”Studio 60”: Rifts and reconciliations
Where’s Gary, you ask? Gary’s dead. Okay, sick. Gary’s sick. Back tomorrow, probably. But tomorrow is not tonight, and tonight (which is probably tomorrow by now), I, Scott Brown, hater, will be your Studio 60 TV Watch MC.
In a way, reader, it was meant to be. I have been hating Studio 60 for five wonderful months now, and they’ve been the best five months of the last six months. It takes a lot of energy to hate something no one’s even watching, but week after week, I muster that hate. I love it. I live for it. I don’t know what I’ll do when Studio 60 is gone — vandalize old Julian Schnabels, maybe? Kick Yale-educated puppies?
That’s a dilemma for next season. Tonight, reader, it is this season. Even more specifically, it is tonight, and Studio 60 just ended. And I am, as always, agog. Why? Four little words, scrawled in carefully product-placed eyeliner: ”I’m crazy about you!” Jordan and Danny, sittin’ in a tree! Sucky writing, O-M-G! Because, you know, it wasn’t creepy enough, Danny wooing Jordan with faxed letters of recommendation from the Hollywood establishment, or Jordan changing her phone number to evade his constant, desperate, newly sober dials, or Jordan asking him to friggin’ stop and Danny answering, ”No,” in a tone of voice only the deeply delusional wouldn’t recognize as ”stalkery.” But that was all just table setting, friends. Now the entrée is served! Jordan really was into Danny all along! She only doubted his motives. But a couple of hours locked on a roof can do wonders for a gal — especially if she’s preggers! (Network presidents can have babies, but they definitely do not have bladders — outsourced to Macao, no doubt!)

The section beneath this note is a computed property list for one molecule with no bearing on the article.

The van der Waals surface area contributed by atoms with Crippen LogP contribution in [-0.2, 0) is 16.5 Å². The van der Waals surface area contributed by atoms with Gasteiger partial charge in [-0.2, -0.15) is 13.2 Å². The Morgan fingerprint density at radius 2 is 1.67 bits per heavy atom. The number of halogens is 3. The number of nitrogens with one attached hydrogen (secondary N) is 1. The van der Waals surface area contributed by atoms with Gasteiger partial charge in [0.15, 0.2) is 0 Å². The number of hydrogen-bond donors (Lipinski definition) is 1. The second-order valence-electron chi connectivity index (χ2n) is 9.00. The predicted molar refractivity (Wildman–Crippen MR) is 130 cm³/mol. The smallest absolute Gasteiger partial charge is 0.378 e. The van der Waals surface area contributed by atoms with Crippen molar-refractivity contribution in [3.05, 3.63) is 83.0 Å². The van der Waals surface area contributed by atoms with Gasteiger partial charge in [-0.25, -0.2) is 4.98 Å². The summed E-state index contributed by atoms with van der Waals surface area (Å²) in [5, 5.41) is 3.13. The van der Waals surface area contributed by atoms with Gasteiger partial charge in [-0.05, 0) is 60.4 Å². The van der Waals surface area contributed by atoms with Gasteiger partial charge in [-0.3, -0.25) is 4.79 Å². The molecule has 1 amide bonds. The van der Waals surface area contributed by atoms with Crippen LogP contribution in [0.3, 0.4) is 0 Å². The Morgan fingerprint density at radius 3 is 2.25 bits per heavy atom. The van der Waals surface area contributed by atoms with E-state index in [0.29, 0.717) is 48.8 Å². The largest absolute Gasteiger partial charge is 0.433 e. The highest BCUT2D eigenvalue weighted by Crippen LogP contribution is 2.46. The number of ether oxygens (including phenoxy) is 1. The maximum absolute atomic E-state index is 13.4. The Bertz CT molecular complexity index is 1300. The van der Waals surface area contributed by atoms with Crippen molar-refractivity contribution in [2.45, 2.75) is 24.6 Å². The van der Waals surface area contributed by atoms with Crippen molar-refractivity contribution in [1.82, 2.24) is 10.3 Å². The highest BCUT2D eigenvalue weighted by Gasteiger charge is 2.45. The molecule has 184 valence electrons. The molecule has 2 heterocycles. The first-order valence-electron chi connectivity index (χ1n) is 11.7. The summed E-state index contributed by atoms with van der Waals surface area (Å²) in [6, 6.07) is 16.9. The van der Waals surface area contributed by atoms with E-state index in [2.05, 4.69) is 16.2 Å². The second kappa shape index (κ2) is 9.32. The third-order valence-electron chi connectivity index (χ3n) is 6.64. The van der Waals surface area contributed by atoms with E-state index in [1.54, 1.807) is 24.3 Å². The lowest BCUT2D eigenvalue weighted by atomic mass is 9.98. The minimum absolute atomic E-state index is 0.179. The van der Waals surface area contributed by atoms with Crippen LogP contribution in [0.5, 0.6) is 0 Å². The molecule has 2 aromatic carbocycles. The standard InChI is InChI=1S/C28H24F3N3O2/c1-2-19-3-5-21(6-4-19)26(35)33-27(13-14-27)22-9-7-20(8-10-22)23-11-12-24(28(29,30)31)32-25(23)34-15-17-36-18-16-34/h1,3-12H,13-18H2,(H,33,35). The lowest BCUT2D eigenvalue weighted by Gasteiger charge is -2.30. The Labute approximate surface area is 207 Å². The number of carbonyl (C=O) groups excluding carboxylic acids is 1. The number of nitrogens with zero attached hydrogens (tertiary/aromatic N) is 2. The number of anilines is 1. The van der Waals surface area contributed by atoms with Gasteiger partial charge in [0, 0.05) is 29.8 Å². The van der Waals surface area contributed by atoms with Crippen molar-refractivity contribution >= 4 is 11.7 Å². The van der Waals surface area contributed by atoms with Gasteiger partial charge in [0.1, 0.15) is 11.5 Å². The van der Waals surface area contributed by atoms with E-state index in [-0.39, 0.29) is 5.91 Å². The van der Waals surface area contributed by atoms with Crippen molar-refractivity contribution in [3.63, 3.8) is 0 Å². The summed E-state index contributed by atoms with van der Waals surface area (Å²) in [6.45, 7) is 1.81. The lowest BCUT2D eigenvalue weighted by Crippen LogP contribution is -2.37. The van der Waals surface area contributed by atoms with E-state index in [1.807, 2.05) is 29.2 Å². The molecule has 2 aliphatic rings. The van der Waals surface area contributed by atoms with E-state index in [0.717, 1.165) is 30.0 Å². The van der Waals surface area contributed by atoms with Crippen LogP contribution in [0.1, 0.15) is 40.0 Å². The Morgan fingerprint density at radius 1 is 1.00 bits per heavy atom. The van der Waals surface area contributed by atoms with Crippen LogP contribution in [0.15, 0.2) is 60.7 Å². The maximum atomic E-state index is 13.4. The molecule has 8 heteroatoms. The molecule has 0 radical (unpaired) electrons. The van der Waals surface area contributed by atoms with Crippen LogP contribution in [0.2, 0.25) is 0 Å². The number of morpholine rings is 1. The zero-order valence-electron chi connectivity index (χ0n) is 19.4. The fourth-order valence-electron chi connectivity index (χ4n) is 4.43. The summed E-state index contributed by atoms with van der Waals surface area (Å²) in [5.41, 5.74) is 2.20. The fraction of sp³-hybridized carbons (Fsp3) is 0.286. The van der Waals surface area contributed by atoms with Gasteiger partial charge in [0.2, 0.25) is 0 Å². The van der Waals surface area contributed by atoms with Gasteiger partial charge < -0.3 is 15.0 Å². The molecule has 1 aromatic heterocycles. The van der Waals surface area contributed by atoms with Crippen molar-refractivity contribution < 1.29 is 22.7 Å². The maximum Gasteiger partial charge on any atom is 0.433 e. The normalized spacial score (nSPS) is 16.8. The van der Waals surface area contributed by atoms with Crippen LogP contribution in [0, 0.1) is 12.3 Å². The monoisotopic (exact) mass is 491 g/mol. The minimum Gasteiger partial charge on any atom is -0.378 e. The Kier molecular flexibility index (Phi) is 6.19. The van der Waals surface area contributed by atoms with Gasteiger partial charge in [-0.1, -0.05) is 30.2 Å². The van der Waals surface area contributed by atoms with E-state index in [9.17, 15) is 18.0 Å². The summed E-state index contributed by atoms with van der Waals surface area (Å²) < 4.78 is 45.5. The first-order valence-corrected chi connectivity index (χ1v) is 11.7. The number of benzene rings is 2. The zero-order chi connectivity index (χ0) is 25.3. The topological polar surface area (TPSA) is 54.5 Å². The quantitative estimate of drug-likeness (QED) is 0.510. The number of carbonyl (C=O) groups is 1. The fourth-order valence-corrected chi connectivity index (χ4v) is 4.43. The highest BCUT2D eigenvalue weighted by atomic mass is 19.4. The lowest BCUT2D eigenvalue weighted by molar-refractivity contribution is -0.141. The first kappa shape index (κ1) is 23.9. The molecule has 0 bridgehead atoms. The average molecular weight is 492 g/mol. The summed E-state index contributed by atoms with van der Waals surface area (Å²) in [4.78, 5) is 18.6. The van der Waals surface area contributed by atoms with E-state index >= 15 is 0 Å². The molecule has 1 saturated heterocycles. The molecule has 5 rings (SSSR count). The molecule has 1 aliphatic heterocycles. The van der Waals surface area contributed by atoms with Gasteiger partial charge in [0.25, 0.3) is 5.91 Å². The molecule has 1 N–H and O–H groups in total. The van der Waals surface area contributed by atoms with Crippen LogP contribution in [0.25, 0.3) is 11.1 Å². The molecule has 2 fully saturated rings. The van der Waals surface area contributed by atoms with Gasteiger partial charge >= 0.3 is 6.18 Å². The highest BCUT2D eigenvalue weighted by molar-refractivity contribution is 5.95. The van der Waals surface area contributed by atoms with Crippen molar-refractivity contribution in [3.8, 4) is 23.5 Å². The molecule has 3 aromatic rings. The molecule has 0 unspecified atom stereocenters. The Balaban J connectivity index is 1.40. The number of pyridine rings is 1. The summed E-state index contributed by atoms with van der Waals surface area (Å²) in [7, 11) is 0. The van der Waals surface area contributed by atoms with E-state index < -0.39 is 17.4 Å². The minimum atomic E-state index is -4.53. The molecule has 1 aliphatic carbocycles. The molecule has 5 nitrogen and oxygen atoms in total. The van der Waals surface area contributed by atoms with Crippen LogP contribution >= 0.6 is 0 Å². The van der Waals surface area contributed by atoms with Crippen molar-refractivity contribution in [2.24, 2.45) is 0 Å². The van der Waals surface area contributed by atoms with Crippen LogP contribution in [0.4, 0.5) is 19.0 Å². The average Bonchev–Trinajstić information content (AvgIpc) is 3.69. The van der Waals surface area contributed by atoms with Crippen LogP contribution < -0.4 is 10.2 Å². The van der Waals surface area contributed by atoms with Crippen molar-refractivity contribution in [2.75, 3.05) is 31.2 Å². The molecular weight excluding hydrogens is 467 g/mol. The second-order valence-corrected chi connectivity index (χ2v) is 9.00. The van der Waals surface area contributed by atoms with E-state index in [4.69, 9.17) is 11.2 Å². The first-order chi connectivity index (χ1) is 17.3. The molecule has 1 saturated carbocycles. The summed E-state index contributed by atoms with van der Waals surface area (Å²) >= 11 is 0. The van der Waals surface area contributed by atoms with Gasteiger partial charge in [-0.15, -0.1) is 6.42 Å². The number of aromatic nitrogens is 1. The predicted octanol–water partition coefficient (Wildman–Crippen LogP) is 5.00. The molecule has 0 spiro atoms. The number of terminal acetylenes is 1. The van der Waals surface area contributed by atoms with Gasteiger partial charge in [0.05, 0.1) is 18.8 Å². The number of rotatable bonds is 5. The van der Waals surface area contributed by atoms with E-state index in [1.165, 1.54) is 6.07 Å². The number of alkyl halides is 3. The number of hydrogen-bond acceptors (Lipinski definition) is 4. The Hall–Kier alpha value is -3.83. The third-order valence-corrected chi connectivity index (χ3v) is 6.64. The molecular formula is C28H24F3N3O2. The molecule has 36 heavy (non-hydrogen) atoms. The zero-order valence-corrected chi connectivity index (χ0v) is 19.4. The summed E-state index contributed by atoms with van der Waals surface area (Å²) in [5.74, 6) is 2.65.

Of course Danny wins. A Sorkin man always wins. And it’s all about winning — every Studio 60 scene must have a victor, as a friend of mine once pointed out. Snappy dialogue is a zero-sum game, a blood sport, but ultimately, good triumphs. A harsh truth, wittily rendered, can close a business deal with a hard-case Chinese communist (Jack), lure back the lady you had alienated with a silly, extraneous line (Tom), and heal a racially inflamed rift — heck, throw in a few antiquated epithets, why don’t ya? It’s all, as they say, in the game. That’s right, Darius and Simon settled their dispute over the former’s relative blackness, but only after running the whitefolk out of the room with some appropriately violent posturing. Then Simon cleared the air by proclaiming, ”Writing rulez!” And yes, I am 80 percent sure he said it with a z.
So Simon wins. Danny wins. Tom wins. And Matt…watches his stage get pickaxed in slo-mo without batting an eyelash. Matt does not win. Matt, speaking at a dinner for Harriet…botches a joke! Matt! The God of Chuckle! Mr. Good on His Feet! Harriet threw him off by admitting (brace yourself, Christian America) to lusting in her heart. You read that right: She has been thinking about men, men other than Matt, a man, let’s all remember, she is not currently dating. This is, of course, an extinction-level event for our hero, who’s driven immediately into the arms of a Bombshell Baby (which is kind of like a Pussycat Doll, but filtered through a ’40s sailor musical). By the end of the show, he’s ready to marry this woman, or any woman, it would seem. Have you ever in your life, outside of an Oxfam fund drive, seen such needy men? How did they ever get a date in the first place? And why am I still watching?
Because next week, we get a bad-wig flashback to How Matt and Harriet met — appointment television, friends. And because I cannot stop. I surely do love this show, people. And this is how I love: by hating. I trust many of you will love me back, in kind, below.
Questions to ponder: How will Danny and Jordan fare now that they’re off the roof? Will Matt get his joke-telling mojo back? Why did Jack’s calling Zhang Tao names actually work? And will Gary be back TV Watching next week?